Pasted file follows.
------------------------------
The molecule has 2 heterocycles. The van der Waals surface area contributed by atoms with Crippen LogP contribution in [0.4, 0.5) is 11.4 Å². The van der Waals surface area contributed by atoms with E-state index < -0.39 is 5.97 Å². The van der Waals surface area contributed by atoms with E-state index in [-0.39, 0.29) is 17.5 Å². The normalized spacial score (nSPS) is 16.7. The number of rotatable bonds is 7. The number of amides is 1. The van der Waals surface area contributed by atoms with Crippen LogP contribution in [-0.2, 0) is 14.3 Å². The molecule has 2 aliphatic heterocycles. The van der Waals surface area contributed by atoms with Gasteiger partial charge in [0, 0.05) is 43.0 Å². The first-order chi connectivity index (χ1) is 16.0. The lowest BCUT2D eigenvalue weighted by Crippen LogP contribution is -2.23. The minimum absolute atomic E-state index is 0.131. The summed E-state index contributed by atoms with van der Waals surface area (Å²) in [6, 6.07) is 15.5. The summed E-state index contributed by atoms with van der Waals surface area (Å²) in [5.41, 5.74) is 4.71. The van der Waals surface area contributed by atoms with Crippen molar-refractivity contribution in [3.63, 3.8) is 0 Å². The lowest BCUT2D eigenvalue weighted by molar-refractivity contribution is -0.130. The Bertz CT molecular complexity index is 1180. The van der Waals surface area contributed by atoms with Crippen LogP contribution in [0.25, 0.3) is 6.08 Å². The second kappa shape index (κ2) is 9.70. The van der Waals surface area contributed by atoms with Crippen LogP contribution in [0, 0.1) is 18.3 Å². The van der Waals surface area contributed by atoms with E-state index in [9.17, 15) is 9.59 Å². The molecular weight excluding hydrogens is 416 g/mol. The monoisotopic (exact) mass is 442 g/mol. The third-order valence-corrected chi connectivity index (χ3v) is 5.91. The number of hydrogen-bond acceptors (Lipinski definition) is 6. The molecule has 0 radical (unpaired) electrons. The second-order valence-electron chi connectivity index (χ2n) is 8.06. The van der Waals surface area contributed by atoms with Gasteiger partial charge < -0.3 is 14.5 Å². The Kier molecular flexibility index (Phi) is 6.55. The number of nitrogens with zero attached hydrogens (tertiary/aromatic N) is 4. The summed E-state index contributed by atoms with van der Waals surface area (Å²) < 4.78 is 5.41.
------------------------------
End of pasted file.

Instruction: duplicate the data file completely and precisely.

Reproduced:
The molecule has 2 heterocycles. The van der Waals surface area contributed by atoms with Crippen LogP contribution in [0.4, 0.5) is 11.4 Å². The van der Waals surface area contributed by atoms with E-state index < -0.39 is 5.97 Å². The van der Waals surface area contributed by atoms with E-state index in [-0.39, 0.29) is 17.5 Å². The normalized spacial score (nSPS) is 16.7. The number of rotatable bonds is 7. The number of amides is 1. The van der Waals surface area contributed by atoms with Crippen LogP contribution in [-0.2, 0) is 14.3 Å². The molecule has 2 aliphatic heterocycles. The van der Waals surface area contributed by atoms with Gasteiger partial charge in [0, 0.05) is 43.0 Å². The first-order chi connectivity index (χ1) is 16.0. The lowest BCUT2D eigenvalue weighted by Crippen LogP contribution is -2.23. The minimum absolute atomic E-state index is 0.131. The summed E-state index contributed by atoms with van der Waals surface area (Å²) in [6, 6.07) is 15.5. The summed E-state index contributed by atoms with van der Waals surface area (Å²) in [5.41, 5.74) is 4.71. The van der Waals surface area contributed by atoms with Crippen molar-refractivity contribution in [3.63, 3.8) is 0 Å². The lowest BCUT2D eigenvalue weighted by molar-refractivity contribution is -0.130. The Bertz CT molecular complexity index is 1180. The van der Waals surface area contributed by atoms with Crippen LogP contribution in [0.25, 0.3) is 6.08 Å². The second kappa shape index (κ2) is 9.70. The van der Waals surface area contributed by atoms with Crippen LogP contribution in [0, 0.1) is 18.3 Å². The van der Waals surface area contributed by atoms with E-state index in [9.17, 15) is 9.59 Å². The molecular weight excluding hydrogens is 416 g/mol. The monoisotopic (exact) mass is 442 g/mol. The third-order valence-corrected chi connectivity index (χ3v) is 5.91. The number of hydrogen-bond acceptors (Lipinski definition) is 6. The molecule has 0 radical (unpaired) electrons. The second-order valence-electron chi connectivity index (χ2n) is 8.06. The van der Waals surface area contributed by atoms with Gasteiger partial charge < -0.3 is 14.5 Å². The Kier molecular flexibility index (Phi) is 6.55. The number of nitrogens with zero attached hydrogens (tertiary/aromatic N) is 4. The summed E-state index contributed by atoms with van der Waals surface area (Å²) < 4.78 is 5.41.